Movie Stunt Industry Has A Dangerous Lack Of Diversity

Audiences also don’t realize is that while witnessing these intense stunts, they’re often witnessing some intense workplace discrimination to boot.
Movie Stunt Industry Has A Dangerous Lack Of Diversity

Despite spending most of their screen time falling off a building while on fire, a stunt double’s main job is to not draw attention. They’re the unsung heroes of the action scene, their faces forever obscured, so audiences forget they’re watching some rando in a bald cap risk his life driving a truck into the moon just to make Vin Diesel look badass. But what audiences also don’t realize is that while witnessing these intense stunts, they’re often witnessing some intense workplace discrimination to boot.

It may sound like a practice that should’ve disappeared with women being seen as too brittle to operate an elevator, but female stunt performers are still heavily discriminated against on account of their perceived physical weakness. These badass ladies continue having work stolen from them through the practice of “wigging,” where on-set male performers simply put on a weave and a loose-fitting dress and do female actors’ stunts themselves. And even when they do manage to snatch those wigs off, they still have to deal with the kind of hostile industry that doesn’t even offer maternity leave, forcing many pregnant stuntwomen not just to risk their lives but those of their unborn babies as well.

If you think putting a wig on a stuntman seems like Stone Age discrimination, how about them putting on blackface? Despite minority stunt performers having fought against this flagrant racism for over half of a century, the stunt industry still condones “painting down” -- stunt jargon for the celebrated Hollywood tradition of giving minority jobs to white performers and slapping some shoe polish on them. As recent as 2014, the show Gotham got into trouble when it couldn’t find a minority stunt performer for a black actor and so decided to put one of their white stunt people into the make-up chair and let the stylists fill in the difference.

Why is this kind of flagrant sexism and racism still okay on movie sets? Part of it is that the stunt industry does a piss-poor job of self-regulation. Even SAG-AFTRA only insists that stunt coordinators, almost exclusively white veteran stuntmen who’ve done enough jumping off buildings dressed in booty shorts and an afro in their time to have a vested interest in pretending that’s not a big deal, ‘make an effort’ finding a qualified stunt performer of the right race and gender. Unsurprisingly, these bros will often point to the lack of female and minority stunt performers with lots of experience (gee, I wonder why that is) when they instead decide to hire one of their buddies to double Whoopi Goldberg.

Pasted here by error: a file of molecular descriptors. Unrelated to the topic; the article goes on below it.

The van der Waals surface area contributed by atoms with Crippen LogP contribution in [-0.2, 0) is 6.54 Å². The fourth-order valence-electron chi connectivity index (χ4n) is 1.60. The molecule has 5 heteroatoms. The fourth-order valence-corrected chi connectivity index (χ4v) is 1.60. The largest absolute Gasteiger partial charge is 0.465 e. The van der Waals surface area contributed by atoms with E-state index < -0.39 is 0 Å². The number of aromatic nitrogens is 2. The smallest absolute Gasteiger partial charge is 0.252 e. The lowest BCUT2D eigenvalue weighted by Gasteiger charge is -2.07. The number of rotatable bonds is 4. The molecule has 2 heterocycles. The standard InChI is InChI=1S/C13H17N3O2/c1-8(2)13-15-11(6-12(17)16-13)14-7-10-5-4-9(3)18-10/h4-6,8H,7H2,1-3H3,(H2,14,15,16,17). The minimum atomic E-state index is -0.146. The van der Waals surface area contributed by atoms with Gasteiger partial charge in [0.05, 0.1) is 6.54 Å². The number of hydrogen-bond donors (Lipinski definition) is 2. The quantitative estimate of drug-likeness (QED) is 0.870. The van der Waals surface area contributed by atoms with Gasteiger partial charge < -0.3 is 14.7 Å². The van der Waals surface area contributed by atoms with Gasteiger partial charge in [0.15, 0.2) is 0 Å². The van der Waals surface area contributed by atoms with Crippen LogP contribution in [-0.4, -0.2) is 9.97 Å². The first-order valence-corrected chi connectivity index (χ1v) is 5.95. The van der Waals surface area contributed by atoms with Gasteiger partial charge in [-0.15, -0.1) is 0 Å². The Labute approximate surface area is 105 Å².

While that excuse holds a bit more weight in an industry where the difference between being a veteran performer and an untested one can be a swift decapitation (In 2017, rookie stunt driver Joi Harris died during the shooting of Deadpool 2 while doubling for Zazie Beetz), it doesn’t change that the practice is racist, sexist and is allowed to continue because most moviegoers don’t know they’re not just signing up to see an action-packed romp but a minstrel show as well. The latter might change soon, as, in the past few years, more and more stunt performers have decided to resist their stunt-conditioning to be seen, never heard, in order to voice these issues and tackle institutionalized discrimination head-on. Through a plate-glass window. From the seventh floor.

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Top Image: 20th Century Studios, Ron Balicki, Wikimedia Commons

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